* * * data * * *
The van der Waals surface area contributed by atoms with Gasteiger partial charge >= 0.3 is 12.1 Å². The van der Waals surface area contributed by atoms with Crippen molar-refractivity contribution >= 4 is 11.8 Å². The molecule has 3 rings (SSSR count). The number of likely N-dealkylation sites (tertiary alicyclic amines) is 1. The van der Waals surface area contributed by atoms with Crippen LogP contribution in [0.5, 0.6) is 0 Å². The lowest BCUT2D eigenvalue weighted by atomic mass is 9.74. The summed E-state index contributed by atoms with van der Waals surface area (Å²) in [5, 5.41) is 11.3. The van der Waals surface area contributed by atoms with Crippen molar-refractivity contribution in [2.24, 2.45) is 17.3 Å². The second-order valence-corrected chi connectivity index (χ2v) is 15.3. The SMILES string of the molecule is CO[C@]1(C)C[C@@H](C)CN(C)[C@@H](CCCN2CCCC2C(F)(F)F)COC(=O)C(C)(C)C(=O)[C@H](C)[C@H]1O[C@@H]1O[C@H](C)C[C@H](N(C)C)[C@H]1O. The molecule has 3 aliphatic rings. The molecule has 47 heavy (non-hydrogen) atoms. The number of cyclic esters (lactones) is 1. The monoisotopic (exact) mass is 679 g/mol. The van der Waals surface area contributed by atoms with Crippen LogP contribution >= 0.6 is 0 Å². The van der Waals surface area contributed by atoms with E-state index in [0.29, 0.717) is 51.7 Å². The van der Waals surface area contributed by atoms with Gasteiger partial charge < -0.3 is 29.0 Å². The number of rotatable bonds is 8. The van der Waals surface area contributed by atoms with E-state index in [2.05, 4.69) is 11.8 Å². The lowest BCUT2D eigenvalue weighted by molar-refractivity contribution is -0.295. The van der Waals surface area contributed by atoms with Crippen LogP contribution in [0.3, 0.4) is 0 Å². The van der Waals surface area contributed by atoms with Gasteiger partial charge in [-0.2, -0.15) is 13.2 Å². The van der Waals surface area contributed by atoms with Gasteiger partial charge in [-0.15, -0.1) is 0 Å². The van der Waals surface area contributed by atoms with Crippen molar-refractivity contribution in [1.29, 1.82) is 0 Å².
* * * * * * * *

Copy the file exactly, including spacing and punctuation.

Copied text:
The van der Waals surface area contributed by atoms with Gasteiger partial charge >= 0.3 is 12.1 Å². The van der Waals surface area contributed by atoms with Crippen molar-refractivity contribution >= 4 is 11.8 Å². The molecule has 3 rings (SSSR count). The number of likely N-dealkylation sites (tertiary alicyclic amines) is 1. The van der Waals surface area contributed by atoms with Crippen LogP contribution in [0.5, 0.6) is 0 Å². The lowest BCUT2D eigenvalue weighted by atomic mass is 9.74. The summed E-state index contributed by atoms with van der Waals surface area (Å²) in [5, 5.41) is 11.3. The van der Waals surface area contributed by atoms with Crippen molar-refractivity contribution in [2.24, 2.45) is 17.3 Å². The second-order valence-corrected chi connectivity index (χ2v) is 15.3. The SMILES string of the molecule is CO[C@]1(C)C[C@@H](C)CN(C)[C@@H](CCCN2CCCC2C(F)(F)F)COC(=O)C(C)(C)C(=O)[C@H](C)[C@H]1O[C@@H]1O[C@H](C)C[C@H](N(C)C)[C@H]1O. The molecule has 3 aliphatic rings. The molecule has 47 heavy (non-hydrogen) atoms. The number of cyclic esters (lactones) is 1. The monoisotopic (exact) mass is 679 g/mol. The van der Waals surface area contributed by atoms with Crippen LogP contribution >= 0.6 is 0 Å². The van der Waals surface area contributed by atoms with E-state index in [0.29, 0.717) is 51.7 Å². The van der Waals surface area contributed by atoms with Gasteiger partial charge < -0.3 is 29.0 Å². The number of rotatable bonds is 8. The van der Waals surface area contributed by atoms with E-state index in [2.05, 4.69) is 11.8 Å². The lowest BCUT2D eigenvalue weighted by molar-refractivity contribution is -0.295. The van der Waals surface area contributed by atoms with Crippen LogP contribution in [0.3, 0.4) is 0 Å². The van der Waals surface area contributed by atoms with Gasteiger partial charge in [-0.2, -0.15) is 13.2 Å². The van der Waals surface area contributed by atoms with Gasteiger partial charge in [-0.15, -0.1) is 0 Å². The van der Waals surface area contributed by atoms with Crippen molar-refractivity contribution in [1.29, 1.82) is 0 Å².